BIG SISTER, LITTLE MONSTER

An exasperated big sister learns to love her little monster of a sibling by finding her own inner monster.

Lucy has had it with her little sister’s behavior. Mia, who like Lucy is white, always seems underfoot and over-the-top. When Lucy finally loses her temper and calls Mia a “little monster,” Mia disappears. Mia’s reaction to her sister’s rejection isn’t depicted, but at first, Lucy is clearly delighted and revels in time to herself. But a shift in palette from bright to dull, as well as in the tone of the text, signals Lucy’s quick change of heart: “after a while, it felt quiet. Very quiet. TOO QUIET. No one followed Lucy’s lead.” So Lucy sets out to find Mia and discovers a secret doorway in her little sister’s room that leads to a land of monsters. Fotheringham’s style shifts from something akin to Jules Feiffer’s to something more like Ed Emberley’s here, with brightly colored, cartoonish, goggly-eyed monsters cavorting with Mia against a black background. Mia seems perfectly content, and not only do the monsters reject Lucy’s attempts to wrest Mia away, they reject her, too: “ ‘YOU’RE NOT A LITTLE MONSTER,’ they howled. ‘GO AWAY!’ ” But Lucy stands firm and liberates her inner monster with a fit of rage that sends the monsters scurrying away. Mia happily rejoins her in the real world, where their rivalry gives way to sisterly revelry.

Monstrous sisterly fun. (Picture book. 4-7)

Pub Date: Sept. 12, 2017

ISBN: 978-0-545-83192-5

Page Count: 40

Publisher: Scholastic

Review Posted Online: June 27, 2017

Kirkus Reviews Issue: July 15, 2017

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A retro-futuristic romp, literally and figuratively screwy.

ROBOBABY

Robo-parents Diode and Lugnut present daughter Cathode with a new little brother—who requires, unfortunately, some assembly.

Arriving in pieces from some mechanistic version of Ikea, little Flange turns out to be a cute but complicated tyke who immediately falls apart…and then rockets uncontrollably about the room after an overconfident uncle tinkers with his basic design. As a squad of helpline techies and bevies of neighbors bearing sludge cake and like treats roll in, the cluttered and increasingly crowded scene deteriorates into madcap chaos—until at last Cath, with help from Roomba-like robodog Sprocket, stages an intervention by whisking the hapless new arrival off to a backyard workshop for a proper assembly and software update. “You’re such a good big sister!” warbles her frazzled mom. Wiesner’s robots display his characteristic clean lines and even hues but endearingly look like vaguely anthropomorphic piles of random jet-engine parts and old vacuum cleaners loosely connected by joints of armored cable. They roll hither and thither through neatly squared-off panels and pages in infectiously comical dismay. Even the end’s domestic tranquility lasts only until Cathode spots the little box buried in the bigger one’s packing material: “TWINS!” (This book was reviewed digitally with 9-by-22-inch double-page spreads viewed at 52% of actual size.)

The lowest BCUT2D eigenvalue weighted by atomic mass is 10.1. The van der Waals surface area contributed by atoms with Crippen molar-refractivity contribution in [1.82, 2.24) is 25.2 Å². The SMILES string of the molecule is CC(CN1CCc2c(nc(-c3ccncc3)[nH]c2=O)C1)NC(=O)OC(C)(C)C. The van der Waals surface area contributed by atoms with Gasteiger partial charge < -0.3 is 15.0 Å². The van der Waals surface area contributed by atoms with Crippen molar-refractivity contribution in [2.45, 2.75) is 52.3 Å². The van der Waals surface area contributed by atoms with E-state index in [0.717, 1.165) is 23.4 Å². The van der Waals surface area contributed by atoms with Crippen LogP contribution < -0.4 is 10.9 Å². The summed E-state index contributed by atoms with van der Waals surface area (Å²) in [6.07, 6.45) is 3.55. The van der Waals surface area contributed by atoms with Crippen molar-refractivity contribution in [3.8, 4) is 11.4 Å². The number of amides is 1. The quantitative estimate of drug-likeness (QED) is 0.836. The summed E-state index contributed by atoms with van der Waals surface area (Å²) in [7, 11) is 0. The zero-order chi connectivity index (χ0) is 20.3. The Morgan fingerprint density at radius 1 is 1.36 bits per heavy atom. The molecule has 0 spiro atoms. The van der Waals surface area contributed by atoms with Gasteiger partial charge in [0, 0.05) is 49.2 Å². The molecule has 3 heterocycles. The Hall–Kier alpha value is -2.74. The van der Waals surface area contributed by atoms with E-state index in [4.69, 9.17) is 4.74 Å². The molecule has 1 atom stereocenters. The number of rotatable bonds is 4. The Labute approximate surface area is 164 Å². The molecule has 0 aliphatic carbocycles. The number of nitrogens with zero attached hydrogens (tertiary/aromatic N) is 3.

A retro-futuristic romp, literally and figuratively screwy. (Picture book. 5-7)

Pub Date: Sept. 1, 2020

ISBN: 978-0-544-98731-9

Page Count: 32

Publisher: Clarion

Review Posted Online: June 3, 2020

Kirkus Reviews Issue: June 15, 2020

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A quiet, thought-provoking story of environmental change and the power humans have to slow it.

THE OLD BOAT

A multigenerational tale of a boat’s life with a Black family, written by two brothers who loved similar boats.

In the opening spread, a smiling, brown-skinned adult dangles a line from the back of a green-and-white boat while a boy peers eagerly over the side at the sea life. The text never describes years passing, but each page turn reveals the boy’s aging, more urban development on the shore, increasing water pollution, marine-life changes (sea jellies abound on one page), and shifting water levels. Eventually, the boy, now a teenager, steers the boat, and as an adult, he fishes alone but must go farther and farther out to sea to make his catch. One day, the man loses his way, capsizes in a storm, and washes up on a small bay island, with the overturned, sunken boat just offshore. Now a “new sailor” cleans up the land and water with others’ help. The physical similarities between the shipwrecked sailor and the “new sailor” suggest that this is not a new person but one whose near-death experience has led to an epiphany that changes his relationship to water. As the decaying boat becomes a new marine habitat, the sailor teaches the next generation (a child with hair in two Afro puffs) to fish. Focusing primarily on the sea, the book’s earth-toned illustrations, created with hundreds of stamps, carry the compelling plot.

A quiet, thought-provoking story of environmental change and the power humans have to slow it. (Picture book. 4-7)

Pub Date: March 2, 2021

ISBN: 978-1-324-00517-9

Page Count: 56

Publisher: Norton Young Readers

Review Posted Online: Dec. 25, 2020

Kirkus Reviews Issue: Jan. 15, 2021

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